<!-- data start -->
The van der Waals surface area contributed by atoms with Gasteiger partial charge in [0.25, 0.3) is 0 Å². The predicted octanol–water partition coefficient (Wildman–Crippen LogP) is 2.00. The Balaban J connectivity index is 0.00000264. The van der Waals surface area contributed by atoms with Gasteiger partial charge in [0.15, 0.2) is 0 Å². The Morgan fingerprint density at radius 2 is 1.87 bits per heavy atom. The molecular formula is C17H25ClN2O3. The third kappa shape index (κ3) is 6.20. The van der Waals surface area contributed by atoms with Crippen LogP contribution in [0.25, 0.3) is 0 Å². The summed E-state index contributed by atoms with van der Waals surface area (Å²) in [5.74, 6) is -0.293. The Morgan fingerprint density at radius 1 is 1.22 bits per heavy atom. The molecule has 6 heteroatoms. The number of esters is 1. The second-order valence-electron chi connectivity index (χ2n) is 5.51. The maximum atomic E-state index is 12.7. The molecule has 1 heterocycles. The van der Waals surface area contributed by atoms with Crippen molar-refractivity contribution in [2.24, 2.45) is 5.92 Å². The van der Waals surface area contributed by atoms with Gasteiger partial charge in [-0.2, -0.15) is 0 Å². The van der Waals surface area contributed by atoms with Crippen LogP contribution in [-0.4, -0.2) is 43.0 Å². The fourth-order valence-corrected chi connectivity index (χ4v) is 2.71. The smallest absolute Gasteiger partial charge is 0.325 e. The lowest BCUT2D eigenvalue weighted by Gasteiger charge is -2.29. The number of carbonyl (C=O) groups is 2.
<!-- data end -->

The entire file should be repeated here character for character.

The van der Waals surface area contributed by atoms with Gasteiger partial charge in [0.25, 0.3) is 0 Å². The predicted octanol–water partition coefficient (Wildman–Crippen LogP) is 2.00. The Balaban J connectivity index is 0.00000264. The van der Waals surface area contributed by atoms with Gasteiger partial charge in [0.15, 0.2) is 0 Å². The Morgan fingerprint density at radius 2 is 1.87 bits per heavy atom. The molecular formula is C17H25ClN2O3. The third kappa shape index (κ3) is 6.20. The van der Waals surface area contributed by atoms with Crippen LogP contribution in [0.25, 0.3) is 0 Å². The summed E-state index contributed by atoms with van der Waals surface area (Å²) in [5.74, 6) is -0.293. The Morgan fingerprint density at radius 1 is 1.22 bits per heavy atom. The molecule has 6 heteroatoms. The number of esters is 1. The second-order valence-electron chi connectivity index (χ2n) is 5.51. The maximum atomic E-state index is 12.7. The molecule has 1 heterocycles. The van der Waals surface area contributed by atoms with Crippen molar-refractivity contribution in [2.24, 2.45) is 5.92 Å². The van der Waals surface area contributed by atoms with Gasteiger partial charge in [-0.2, -0.15) is 0 Å². The van der Waals surface area contributed by atoms with Crippen LogP contribution in [-0.4, -0.2) is 43.0 Å². The fourth-order valence-corrected chi connectivity index (χ4v) is 2.71. The smallest absolute Gasteiger partial charge is 0.325 e. The lowest BCUT2D eigenvalue weighted by Gasteiger charge is -2.29. The number of carbonyl (C=O) groups is 2.